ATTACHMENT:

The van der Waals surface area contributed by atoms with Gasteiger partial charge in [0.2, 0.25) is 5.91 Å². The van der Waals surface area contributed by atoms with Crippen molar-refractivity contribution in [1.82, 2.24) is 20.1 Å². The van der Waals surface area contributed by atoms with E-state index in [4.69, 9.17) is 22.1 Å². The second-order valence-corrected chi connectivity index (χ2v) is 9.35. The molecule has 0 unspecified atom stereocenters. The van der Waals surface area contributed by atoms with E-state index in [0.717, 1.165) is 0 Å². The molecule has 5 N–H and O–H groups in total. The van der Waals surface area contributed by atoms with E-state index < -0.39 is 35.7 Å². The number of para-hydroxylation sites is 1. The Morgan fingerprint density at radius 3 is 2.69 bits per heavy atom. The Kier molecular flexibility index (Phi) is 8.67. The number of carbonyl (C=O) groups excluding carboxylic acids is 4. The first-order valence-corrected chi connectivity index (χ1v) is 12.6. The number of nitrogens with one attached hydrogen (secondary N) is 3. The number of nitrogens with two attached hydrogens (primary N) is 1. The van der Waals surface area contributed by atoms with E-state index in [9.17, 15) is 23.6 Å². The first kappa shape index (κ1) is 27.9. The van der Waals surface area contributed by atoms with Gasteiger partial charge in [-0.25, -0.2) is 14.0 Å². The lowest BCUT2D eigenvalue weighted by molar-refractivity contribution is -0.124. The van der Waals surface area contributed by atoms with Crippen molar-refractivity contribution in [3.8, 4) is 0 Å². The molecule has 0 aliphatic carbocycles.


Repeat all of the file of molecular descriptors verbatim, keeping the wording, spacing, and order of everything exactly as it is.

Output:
The van der Waals surface area contributed by atoms with Gasteiger partial charge in [0.2, 0.25) is 5.91 Å². The van der Waals surface area contributed by atoms with Crippen molar-refractivity contribution in [1.82, 2.24) is 20.1 Å². The van der Waals surface area contributed by atoms with E-state index in [4.69, 9.17) is 22.1 Å². The second-order valence-corrected chi connectivity index (χ2v) is 9.35. The molecule has 0 unspecified atom stereocenters. The van der Waals surface area contributed by atoms with E-state index in [0.717, 1.165) is 0 Å². The molecule has 5 N–H and O–H groups in total. The van der Waals surface area contributed by atoms with E-state index < -0.39 is 35.7 Å². The number of para-hydroxylation sites is 1. The Morgan fingerprint density at radius 3 is 2.69 bits per heavy atom. The Kier molecular flexibility index (Phi) is 8.67. The number of carbonyl (C=O) groups excluding carboxylic acids is 4. The first-order valence-corrected chi connectivity index (χ1v) is 12.6. The number of nitrogens with one attached hydrogen (secondary N) is 3. The number of nitrogens with two attached hydrogens (primary N) is 1. The van der Waals surface area contributed by atoms with E-state index in [9.17, 15) is 23.6 Å². The first kappa shape index (κ1) is 27.9. The van der Waals surface area contributed by atoms with Gasteiger partial charge in [-0.25, -0.2) is 14.0 Å². The lowest BCUT2D eigenvalue weighted by molar-refractivity contribution is -0.124. The van der Waals surface area contributed by atoms with Crippen molar-refractivity contribution in [3.8, 4) is 0 Å². The molecule has 0 aliphatic carbocycles.